In Sunset Park, Affordable Housing is in the Eye of the Lease Holder

For 13 years the Vazquez family has watched Sunset Park change from the window of their three-bedroom apartment on 55th Street. This year, the shifting tides of New York real estate hit home.

Developer Galla Condominiums recently bought and converted to condominiums a dozen apartments in the 16-unit building at 546 55th Street where Carmen and Alex Vazquez live with their children. Each unit that goes up for sale marks one less rent-stabilized apartment in a neighborhood where such units are scarce.

As the number of rent stabilized units dwindle, long term residents find themselves living surrounded by housing that rents and sells at rates far beyond what many longtime and new immigrant residents in this working-class neighborhood can afford.

The median rent in this area of South Brooklyn is $981 per month, according to the 2006 American Community Survey for census area PUMA 4012, which includes the more affluent neighborhood of Windsor Terrace to the northeast.

Approximately 86.7 percent of renters pay $1,500 or less in monthly rent, according to the survey. This is reasonable by New York standards. Yet over half spent more than 30 percent or more of their gross income on rent. The federal government defines “affordable housing” as housing that costs less than a third of a family’s yearly earnings.

Sunset Park has no subsidized housing. Forty percent of rental units in the area are rent-regulated, compared with 45 percent citywide, said a 2008 report by NYU’s Furman Center for Real Estate and Urban Policy. This means market rate units make up 41 percent of housing stock in the neighborhood, nearly double the citywide share. And the number is growing.

So rent-stabilized tenants hold on tight. The Vazquez family may by law remain in their apartment. The non-eviction plan under which their building converted to condominiums prohibits the landlord from forcing them out of their three-bedroom unit, for which they pay $960 per month.

“We’re not trying to push anybody out,” said landlord Jaime Davila. “Pay your rent, get what you are paying for—we’ll provide heat and hot water.”

Davila and his partners at Galla have, however, their sights set on the trio of three-bedrooms in the building. Though none of the tenants in these apartments have left, the Galla website advertises three bedroom properties for sale on 55th Street.

“We’re in the process now of working with some of the tenants who are going to be moving out in the next couple of weeks,” said Davila, who would not go into further detail.

Call it gentrification. Call it growth. But this South Brooklyn neighborhood that for years struggled with crime and poverty is, in the midst of a recession, attracting a new and more affluent population looking for more space, and lower prices.

On a sunny Saturday in October, prospective buyers passed in and out of the brand new plate-glass front door of 546 55th Street. Alex and Carmen lingered outside while locals walking by and passing in cars greeted the couple.

A neighbor drove by in a shiny black SUV, and shouted a hello at Alex. “They’re selling those?” he said. “I wish I could afford one.

“You can,” said Alex Vazquez. “They’re cheap.” He meant it.

Property values in Sunset Park, like rents, remain reasonable in comparison with much of Brooklyn, and a steal for those accustomed to Manhattan prices. Condominiums in Sunset Park average $438 per square foot, according to a September report from The Corcoran Group. Condominiums on average run $595 per square foot in Brooklyn.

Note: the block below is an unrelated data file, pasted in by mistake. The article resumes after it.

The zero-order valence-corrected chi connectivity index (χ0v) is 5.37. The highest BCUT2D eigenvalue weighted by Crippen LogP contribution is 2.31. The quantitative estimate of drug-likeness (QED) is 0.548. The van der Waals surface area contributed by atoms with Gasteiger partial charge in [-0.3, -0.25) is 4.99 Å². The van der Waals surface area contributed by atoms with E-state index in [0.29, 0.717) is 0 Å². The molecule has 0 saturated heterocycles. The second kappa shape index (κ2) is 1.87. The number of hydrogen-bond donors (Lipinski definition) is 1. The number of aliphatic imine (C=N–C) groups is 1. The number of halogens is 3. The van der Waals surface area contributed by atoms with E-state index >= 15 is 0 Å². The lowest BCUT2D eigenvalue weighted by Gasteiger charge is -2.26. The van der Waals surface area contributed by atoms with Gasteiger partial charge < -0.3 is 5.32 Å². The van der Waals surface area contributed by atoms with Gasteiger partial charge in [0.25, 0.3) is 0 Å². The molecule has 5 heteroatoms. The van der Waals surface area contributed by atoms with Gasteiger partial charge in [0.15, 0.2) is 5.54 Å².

“It’s a really great alternative to people being priced out of Park Slope,” said John Wescott, a salesperson at The Corcoran Group.

Wescott recently helped a Park Slope couple buy a three-bedroom apartment in Sunset Park for $348,000. A Sunset Park resident himself, Wescott lives in a brownstone his partner purchased several years ago. “He bought here because it was affordable,” said Wescott.

For many in a neighborhood where 25 percent live below the poverty line, however, the prices remain out of reach. Locals throughout the neighborhood see the potential that Manhattanites and Brooklyn migration may push Sunset Park’s working class base out of the neighborhood.

“We’d like to keep our community a working class community and affordable to the folks who live here and welcoming to the folks who want to move here,” said Jeremy Laufer, manager of Community Board 7.

But some local organizations and leaders ask, “affordable to whom?”

“That’s a huge question,” said Tarry Hum associate professor of Urban Studies at Queens College. Hum has written about urban issues in Sunset Park, including questions of housing and displacement.

She said stricter enforcement of existing laws and anti-harassment measures may help preserve housing affordable to the poor and working class who make up Sunset Park’s base.

Then she added, “We live in a market economy, and I’m not sure that the political will is necessarily there to protect affordable housing for low-income people. It’s a real dilemma.”

Carmen Vazquez plans to take full advantage of the protections granted to her under the law. Though she said her family will not purchase its apartment from Galla, she would like to own a home one day. In the meantime, she does not plan to go anywhere. Not yet.

“I want to buy,” said Vazquez. “I’m staying here until we buy.”

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1 Comment

Filed under development, economy

One response to “In Sunset Park, Affordable Housing is in the Eye of the Lease Holder

  1. Emily

    I always laugh when I read about that 30% of income going to rent. When we moved here two years ago, we were told that if you make at least 40 times your rent, you’re doing okay. We pay about half our income to rent. Oy.

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